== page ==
What we're losing when we're quantifying everything
Put the body-monitoring tool down, turn around, and slowly walk away. Just because something is measurable doesn’t mean you should measure it, especially if there’s no guarantee it will improve your quality of life.
I’m not a technophobe—far from it. These days, I juggle many professional balls, so I gladly rely on my arsenal of technology almost as much as I depend on food, water, and air. The world has changed, the means by which we communicate have advanced, and there’s nothing I can do to change that—nor would I want to.
But just as there’s an app for everything, there’s also an emerging trend of shiny, new tools that can track our fitness, productivity, health, and even happiness. It’s all part of the Quantified Self (QS) movement, which posits that we can live better through tracking and analyzing data about ourselves.
Those of us in the business world have been conditioned and encouraged to think in quantitative terms. “What are the numbers? What are the metrics? What’s the bottom line?” This makes sense: How can we know if a product or service is producing a profit, capturing market share, or qualifies as a success story without numbers to capture progress or signal failure?
And so we crunch numbers, fill spreadsheets, and choose a set of performance indicators. In the marketplace, you can only manage what you measure, or so the maxim goes. And the marketplace has long expanded into our personal lives. This is why the QS movement is becoming popular; it’s an enticing proposition to know that you can now learn formerly unknowable things about how you work, sleep, and exercise by affixing a tool to your body and hitting the power button.
Mood sensors, happiness meters, and socio-metric analyzers like Meeting Mediator that monitor social dynamics in meetings have arrived in the workplace and enhance our desire for perfecting our performance. We have even begun to delegate the most intimate aspects of our lives to data-tracking services: from flirting to dating to break-ups—there’s an app for it. There’s even one for recording (and enhancing) our performance in bed (aptly called “Spreadsheets”).
While the ambitions of the QS movement are impressive, I want to caution us not to place too much focus on measuring multiple aspects of ourselves to achieve an unreachable nirvana of human optimization. We are not robots, and neither are we a problem seeking a solution. There is much more to the human experience than how our bodies perform and how we handle tasks at work.
We are greater than the sum of all our data. We have emotions, seek to fulfill our curiosity, look for diversion, and possess big dreams. All these elements imbue us with our very human, and I would argue, our immeasurably romantic traits that we carry with us into failures and triumphs. It’s this part of ourselves that we draw on—and replenish—when we have the serendipitous encounters and moments of enchantment that allow us to feel truly alive. But when we tip the scales of balance by adopting a strict regimen of data tracking in a never-ending quest for self-improvement, we turn inward, leaving ourselves less open to the people and opportunities that give our existence its sharper edges.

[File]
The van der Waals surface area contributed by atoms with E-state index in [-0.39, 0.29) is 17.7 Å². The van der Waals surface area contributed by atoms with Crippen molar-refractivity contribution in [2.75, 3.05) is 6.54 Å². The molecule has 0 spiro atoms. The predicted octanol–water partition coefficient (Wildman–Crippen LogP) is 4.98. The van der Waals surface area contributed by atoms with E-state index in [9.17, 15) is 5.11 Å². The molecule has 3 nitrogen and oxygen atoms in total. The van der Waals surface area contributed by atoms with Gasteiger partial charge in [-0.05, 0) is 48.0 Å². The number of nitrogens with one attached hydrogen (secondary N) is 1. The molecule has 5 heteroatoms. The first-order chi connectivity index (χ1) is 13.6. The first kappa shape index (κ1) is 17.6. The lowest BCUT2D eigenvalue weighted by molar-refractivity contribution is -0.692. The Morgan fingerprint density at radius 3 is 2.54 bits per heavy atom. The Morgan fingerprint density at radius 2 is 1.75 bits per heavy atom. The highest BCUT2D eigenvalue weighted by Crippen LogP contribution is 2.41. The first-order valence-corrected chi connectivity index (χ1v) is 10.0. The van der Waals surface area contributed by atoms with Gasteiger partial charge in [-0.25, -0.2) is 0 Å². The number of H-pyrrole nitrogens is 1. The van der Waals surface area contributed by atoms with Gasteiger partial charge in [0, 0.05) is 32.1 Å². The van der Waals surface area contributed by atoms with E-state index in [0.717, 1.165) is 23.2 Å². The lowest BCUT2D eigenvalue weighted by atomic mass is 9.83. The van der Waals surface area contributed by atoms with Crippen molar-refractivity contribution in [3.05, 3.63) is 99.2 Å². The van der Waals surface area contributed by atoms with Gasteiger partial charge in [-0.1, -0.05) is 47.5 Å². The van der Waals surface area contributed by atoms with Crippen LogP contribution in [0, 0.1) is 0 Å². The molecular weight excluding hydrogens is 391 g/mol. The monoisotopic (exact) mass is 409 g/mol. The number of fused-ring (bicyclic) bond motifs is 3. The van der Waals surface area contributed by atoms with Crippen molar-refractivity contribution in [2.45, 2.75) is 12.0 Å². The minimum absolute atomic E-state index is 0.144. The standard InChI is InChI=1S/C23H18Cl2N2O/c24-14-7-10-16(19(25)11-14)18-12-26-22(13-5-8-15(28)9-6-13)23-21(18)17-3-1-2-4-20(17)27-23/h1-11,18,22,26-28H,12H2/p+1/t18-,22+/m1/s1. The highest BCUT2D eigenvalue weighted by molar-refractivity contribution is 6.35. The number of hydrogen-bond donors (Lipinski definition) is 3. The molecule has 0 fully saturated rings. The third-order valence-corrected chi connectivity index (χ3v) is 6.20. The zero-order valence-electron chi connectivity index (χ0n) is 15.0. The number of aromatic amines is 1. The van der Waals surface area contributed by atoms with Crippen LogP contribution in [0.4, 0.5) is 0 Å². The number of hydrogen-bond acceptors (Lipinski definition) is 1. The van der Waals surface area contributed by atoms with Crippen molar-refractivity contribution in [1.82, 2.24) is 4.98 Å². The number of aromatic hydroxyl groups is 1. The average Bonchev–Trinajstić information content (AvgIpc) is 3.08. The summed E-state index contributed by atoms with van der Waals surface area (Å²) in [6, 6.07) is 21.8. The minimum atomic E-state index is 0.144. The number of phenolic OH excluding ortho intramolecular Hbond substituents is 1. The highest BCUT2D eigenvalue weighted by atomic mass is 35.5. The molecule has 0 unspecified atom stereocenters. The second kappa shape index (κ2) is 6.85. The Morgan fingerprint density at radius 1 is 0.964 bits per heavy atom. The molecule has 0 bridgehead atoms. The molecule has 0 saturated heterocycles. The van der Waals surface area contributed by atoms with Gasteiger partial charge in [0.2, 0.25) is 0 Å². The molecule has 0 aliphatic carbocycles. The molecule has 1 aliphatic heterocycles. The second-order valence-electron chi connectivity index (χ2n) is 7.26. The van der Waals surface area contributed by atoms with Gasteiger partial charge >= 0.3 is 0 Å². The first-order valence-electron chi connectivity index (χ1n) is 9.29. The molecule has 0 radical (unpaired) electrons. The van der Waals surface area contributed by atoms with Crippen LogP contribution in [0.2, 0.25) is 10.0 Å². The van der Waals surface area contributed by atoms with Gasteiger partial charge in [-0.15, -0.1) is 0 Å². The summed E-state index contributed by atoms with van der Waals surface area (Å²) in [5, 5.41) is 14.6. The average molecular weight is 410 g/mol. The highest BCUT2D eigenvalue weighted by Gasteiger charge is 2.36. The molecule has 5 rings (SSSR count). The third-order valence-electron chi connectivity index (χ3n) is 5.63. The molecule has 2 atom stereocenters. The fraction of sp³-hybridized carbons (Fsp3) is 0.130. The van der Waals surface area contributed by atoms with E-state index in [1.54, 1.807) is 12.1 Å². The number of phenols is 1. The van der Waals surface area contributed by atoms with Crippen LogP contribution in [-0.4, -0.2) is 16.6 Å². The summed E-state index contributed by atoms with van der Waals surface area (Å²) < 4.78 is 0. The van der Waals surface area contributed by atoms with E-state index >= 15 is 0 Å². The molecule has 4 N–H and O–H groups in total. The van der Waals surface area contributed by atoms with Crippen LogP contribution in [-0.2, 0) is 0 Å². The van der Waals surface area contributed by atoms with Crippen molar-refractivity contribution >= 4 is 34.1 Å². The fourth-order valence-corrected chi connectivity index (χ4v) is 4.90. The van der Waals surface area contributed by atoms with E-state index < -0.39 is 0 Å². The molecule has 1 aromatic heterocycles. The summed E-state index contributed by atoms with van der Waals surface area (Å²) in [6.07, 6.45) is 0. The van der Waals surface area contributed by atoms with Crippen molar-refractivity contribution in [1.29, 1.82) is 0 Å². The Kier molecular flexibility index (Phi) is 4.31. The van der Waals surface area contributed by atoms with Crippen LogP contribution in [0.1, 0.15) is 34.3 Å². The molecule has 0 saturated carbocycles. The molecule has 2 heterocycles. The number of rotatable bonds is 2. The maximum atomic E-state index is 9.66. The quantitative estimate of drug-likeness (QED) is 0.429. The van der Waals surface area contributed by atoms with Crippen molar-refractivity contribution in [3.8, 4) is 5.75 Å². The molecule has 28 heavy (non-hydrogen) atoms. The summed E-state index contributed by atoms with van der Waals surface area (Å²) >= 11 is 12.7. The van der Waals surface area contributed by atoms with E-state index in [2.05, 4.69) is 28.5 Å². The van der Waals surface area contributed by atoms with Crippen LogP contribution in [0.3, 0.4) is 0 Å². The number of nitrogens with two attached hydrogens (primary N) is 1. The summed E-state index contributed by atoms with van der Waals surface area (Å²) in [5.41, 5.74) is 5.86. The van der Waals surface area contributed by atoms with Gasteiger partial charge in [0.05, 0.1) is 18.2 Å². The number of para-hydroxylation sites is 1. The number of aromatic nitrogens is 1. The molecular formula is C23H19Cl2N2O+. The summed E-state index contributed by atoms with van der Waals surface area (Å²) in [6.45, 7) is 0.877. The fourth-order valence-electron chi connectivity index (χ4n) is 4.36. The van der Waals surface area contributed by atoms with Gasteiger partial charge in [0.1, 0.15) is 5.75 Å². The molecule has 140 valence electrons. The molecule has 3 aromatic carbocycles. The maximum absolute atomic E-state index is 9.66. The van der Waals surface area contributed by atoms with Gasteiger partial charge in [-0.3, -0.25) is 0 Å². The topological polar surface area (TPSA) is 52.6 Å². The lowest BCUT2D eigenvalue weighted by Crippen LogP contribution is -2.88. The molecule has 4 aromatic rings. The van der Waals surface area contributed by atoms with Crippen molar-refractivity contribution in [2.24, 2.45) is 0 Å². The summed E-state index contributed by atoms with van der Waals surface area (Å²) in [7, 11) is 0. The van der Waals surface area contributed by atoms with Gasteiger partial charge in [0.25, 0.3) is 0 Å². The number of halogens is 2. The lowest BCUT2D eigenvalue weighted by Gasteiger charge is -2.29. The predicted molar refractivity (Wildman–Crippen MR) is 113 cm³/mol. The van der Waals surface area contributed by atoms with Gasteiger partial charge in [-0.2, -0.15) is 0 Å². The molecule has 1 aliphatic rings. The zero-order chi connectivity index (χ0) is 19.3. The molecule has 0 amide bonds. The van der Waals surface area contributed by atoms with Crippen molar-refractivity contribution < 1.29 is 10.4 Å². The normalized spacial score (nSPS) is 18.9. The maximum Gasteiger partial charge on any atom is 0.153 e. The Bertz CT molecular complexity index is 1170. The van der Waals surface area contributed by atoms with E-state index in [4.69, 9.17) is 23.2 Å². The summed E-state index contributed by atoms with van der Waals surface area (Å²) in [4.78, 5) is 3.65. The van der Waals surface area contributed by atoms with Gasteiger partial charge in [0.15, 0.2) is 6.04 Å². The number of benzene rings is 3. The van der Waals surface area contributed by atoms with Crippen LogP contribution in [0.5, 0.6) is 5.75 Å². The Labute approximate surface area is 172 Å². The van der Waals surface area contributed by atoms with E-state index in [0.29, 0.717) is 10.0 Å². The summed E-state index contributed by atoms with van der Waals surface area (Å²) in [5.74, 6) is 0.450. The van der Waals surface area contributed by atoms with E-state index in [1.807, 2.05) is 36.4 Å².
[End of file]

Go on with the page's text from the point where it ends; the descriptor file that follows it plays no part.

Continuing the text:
Big data is making our lives smaller. The more data points at our disposal, the less we often know. More numbers don’t necessarily lift us from a state of dissatisfaction to one of cheerful fulfillment. That last part is up to us.
Feel more alive
Only the examined life is worth living, the ancient Greek philosopher Socrates famously remarked, but it is important to remember that we can examine it without quantifying it. In business and beyond, we can manage what we can’t measure, and in fact we do it every day.
To claim a life worth living, I recommend unplugging from your tools and your carefully cultivated matrix of data. Instead of tracking how many calories you torched during a workout, concentrate on the movements you make, what burns, and what doesn’t—are you able to get out of your head and let go of earlier stresses? To be truly open and present for moments that will bring you what tools can’t track—joy, laughter, happiness, wonder, and love—it is necessary to be attuned to the world around you. What will make you feel more satisfied? Six-months of sleep data, or a belly laugh with a co-worker?
Monitoring tools will prove you are alive, but they won’t make you feel more alive. You may have a healthy blood pressure reading, find that you are happiest in early Friday morning meetings, or discover that your nightly sleep stats are to be admired and envied. But none of that data will make you more fulfilled for long—it just makes you more knowledgeable. You will maximize and optimize but lose the romance of getting to know.
The quest for a contented life does not conclude with a month’s or year’s worth of data and a series of impressive graphs. It requires paying heed to your humanity, and mine. It involves the labor of love, working with no certain outcome, the thrill of not knowing what’s going to happen the next day at work. It means performing in a slightly new role every day and trying yourself out in one lifelong leap of faith. It requires looking up from your gadgets to observe the world around you with fresh eyes.
There is no app for that.
This post first appeared in Psychology Today.
Photo credit: The Next Web